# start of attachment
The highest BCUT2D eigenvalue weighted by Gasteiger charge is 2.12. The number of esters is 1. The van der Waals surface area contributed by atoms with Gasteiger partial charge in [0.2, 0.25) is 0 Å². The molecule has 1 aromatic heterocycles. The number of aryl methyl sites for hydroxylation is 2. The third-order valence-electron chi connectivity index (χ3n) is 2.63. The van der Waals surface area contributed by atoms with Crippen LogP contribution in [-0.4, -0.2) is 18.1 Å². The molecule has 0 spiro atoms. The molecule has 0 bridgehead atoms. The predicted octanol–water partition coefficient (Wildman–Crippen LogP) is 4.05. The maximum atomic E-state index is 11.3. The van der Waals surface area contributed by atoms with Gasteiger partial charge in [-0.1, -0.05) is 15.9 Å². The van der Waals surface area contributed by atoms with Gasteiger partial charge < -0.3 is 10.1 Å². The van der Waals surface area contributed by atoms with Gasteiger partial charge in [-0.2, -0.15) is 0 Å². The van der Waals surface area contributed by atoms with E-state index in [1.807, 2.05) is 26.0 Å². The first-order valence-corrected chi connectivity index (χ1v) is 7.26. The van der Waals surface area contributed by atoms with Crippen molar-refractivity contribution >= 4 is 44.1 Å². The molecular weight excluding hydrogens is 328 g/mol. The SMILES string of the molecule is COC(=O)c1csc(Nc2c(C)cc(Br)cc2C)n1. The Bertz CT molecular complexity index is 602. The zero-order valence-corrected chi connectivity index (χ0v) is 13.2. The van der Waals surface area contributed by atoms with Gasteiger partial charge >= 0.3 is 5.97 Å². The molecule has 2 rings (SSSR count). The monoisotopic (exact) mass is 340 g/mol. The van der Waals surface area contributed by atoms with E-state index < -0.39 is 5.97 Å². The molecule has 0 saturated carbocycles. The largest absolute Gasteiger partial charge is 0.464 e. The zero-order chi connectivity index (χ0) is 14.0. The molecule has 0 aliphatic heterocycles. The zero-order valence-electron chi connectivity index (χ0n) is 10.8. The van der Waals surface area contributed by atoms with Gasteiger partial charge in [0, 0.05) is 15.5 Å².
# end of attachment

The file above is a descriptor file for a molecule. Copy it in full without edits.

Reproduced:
The highest BCUT2D eigenvalue weighted by Gasteiger charge is 2.12. The number of esters is 1. The van der Waals surface area contributed by atoms with Gasteiger partial charge in [0.2, 0.25) is 0 Å². The molecule has 1 aromatic heterocycles. The number of aryl methyl sites for hydroxylation is 2. The third-order valence-electron chi connectivity index (χ3n) is 2.63. The van der Waals surface area contributed by atoms with Crippen LogP contribution in [-0.4, -0.2) is 18.1 Å². The molecule has 0 spiro atoms. The molecule has 0 bridgehead atoms. The predicted octanol–water partition coefficient (Wildman–Crippen LogP) is 4.05. The maximum atomic E-state index is 11.3. The van der Waals surface area contributed by atoms with Gasteiger partial charge in [-0.1, -0.05) is 15.9 Å². The van der Waals surface area contributed by atoms with Gasteiger partial charge < -0.3 is 10.1 Å². The van der Waals surface area contributed by atoms with Gasteiger partial charge in [-0.2, -0.15) is 0 Å². The van der Waals surface area contributed by atoms with E-state index in [1.807, 2.05) is 26.0 Å². The first-order valence-corrected chi connectivity index (χ1v) is 7.26. The van der Waals surface area contributed by atoms with Crippen molar-refractivity contribution >= 4 is 44.1 Å². The molecular weight excluding hydrogens is 328 g/mol. The SMILES string of the molecule is COC(=O)c1csc(Nc2c(C)cc(Br)cc2C)n1. The Bertz CT molecular complexity index is 602. The zero-order valence-corrected chi connectivity index (χ0v) is 13.2. The van der Waals surface area contributed by atoms with Gasteiger partial charge >= 0.3 is 5.97 Å². The molecule has 2 rings (SSSR count). The monoisotopic (exact) mass is 340 g/mol. The van der Waals surface area contributed by atoms with E-state index < -0.39 is 5.97 Å². The molecule has 0 saturated carbocycles. The largest absolute Gasteiger partial charge is 0.464 e. The zero-order chi connectivity index (χ0) is 14.0. The molecule has 0 aliphatic heterocycles. The zero-order valence-electron chi connectivity index (χ0n) is 10.8. The van der Waals surface area contributed by atoms with Gasteiger partial charge in [0, 0.05) is 15.5 Å².